A blog written by Marshalls...
Developers and contractors are under increasing pressure from multiple angles. Despite serious budgetary constraints, they need to build fast to meet government targets - and they need to build sustainably too.
But if targets are met at the expense of the finished scheme then has it been worthwhile? Whilst many developers and contractors are making reductions above ground, the smart ones are going a little deeper to make their savings.
The most common way to save cost on a new development
There’s no doubt that cost is the primary consideration; there’s nothing unethical about making a fair profit so developers work hard to protect the margin they intend to make on their investments.
The most common route to cutting costs is to scrimp on materials. Sometimes this can work (assuming, of course, the cheaper materials perform equally as well as the preferred specification), but cheaper materials usually provide a less appealing finish, and that’s not the way to command the best price for your finished schemes.
It’s a tricky balance between maintaining a premium aesthetic on your project whilst driving as much cost out of the build as possible. Once you factor in increasingly stringent sustainability legislation, it’s no wonder that developers are left scratching their heads.
A better approach to drive down cost, time and carbon
Smart developers are now working closely with reputable suppliers to help them deliver their projects. This approach makes sense; as much as the developer wants to provide good-looking, robust schemes, it’s also in the suppliers’ interests to ensure that their products are installed safely and securely and stay looking good for a long time.
At Marshalls we have a specialist Design Team, a group of experts with intricate knowledge of our products and a great understanding of how best to engineer the systems into which they’re installed.
This means that, rather than scrimping on the surfacing material they can value engineer the substructure to drive cost out of the elements you can’t see. The resulting rationalised systems will still be suitable for robust regular usage and, if you’re working with us, will be guaranteed by the Marshalls Design Warranty - even when they go beyond the British Standard.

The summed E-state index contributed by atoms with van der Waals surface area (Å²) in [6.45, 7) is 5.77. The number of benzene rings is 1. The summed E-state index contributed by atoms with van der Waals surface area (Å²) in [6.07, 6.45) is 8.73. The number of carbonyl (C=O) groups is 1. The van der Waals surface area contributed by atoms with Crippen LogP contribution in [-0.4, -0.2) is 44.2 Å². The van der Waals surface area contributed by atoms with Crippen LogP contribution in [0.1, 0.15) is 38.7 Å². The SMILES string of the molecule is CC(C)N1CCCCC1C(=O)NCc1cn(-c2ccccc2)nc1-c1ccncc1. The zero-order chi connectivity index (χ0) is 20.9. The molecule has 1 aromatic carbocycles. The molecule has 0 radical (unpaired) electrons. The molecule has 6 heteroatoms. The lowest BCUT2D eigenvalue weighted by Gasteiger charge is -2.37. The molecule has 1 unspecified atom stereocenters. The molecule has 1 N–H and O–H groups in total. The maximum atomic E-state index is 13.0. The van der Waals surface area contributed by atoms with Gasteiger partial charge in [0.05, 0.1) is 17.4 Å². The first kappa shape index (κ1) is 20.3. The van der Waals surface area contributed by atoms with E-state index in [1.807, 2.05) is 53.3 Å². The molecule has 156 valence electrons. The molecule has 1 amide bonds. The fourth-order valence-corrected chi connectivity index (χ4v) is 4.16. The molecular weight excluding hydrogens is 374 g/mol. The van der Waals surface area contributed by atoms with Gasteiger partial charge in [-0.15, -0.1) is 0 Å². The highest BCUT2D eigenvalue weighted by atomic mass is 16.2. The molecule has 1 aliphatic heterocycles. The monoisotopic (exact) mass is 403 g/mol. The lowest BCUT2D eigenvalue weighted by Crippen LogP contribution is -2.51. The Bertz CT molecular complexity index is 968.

Take Central Bedfordshire Council’s northern highways depot, for example. To satisfy SuDS requirements on the scheme the client had decided to use permeable paving, and designed the system using advice found in the British Standard.
However, following a meeting with our paving engineer, the Design Team re-designed the system with a shallower sub-base. The resulting savings were in excess of £150,000 and the site continues to perform both structurally and hydraulically just as well as it did when it was installed 5 years ago.
Another benefit of driving cost out of the sub-base is that it also drives out carbon. Shallower systems mean less excavation, less plant and less muck away – all factors which will reduce the embodied carbon used in your project.
Marshalls work with the Carbon Trust so you can trust the carbon footprints we apply to our products, and we can help you to calculate the embodied carbon within the system too. And then we come to saving time – the holy grail of any project.
Early engagement with a Design Team can save you and your business time during the design phase and ensure that you use the most appropriate systems first time.
Click here to view this article on Marshall’s website.
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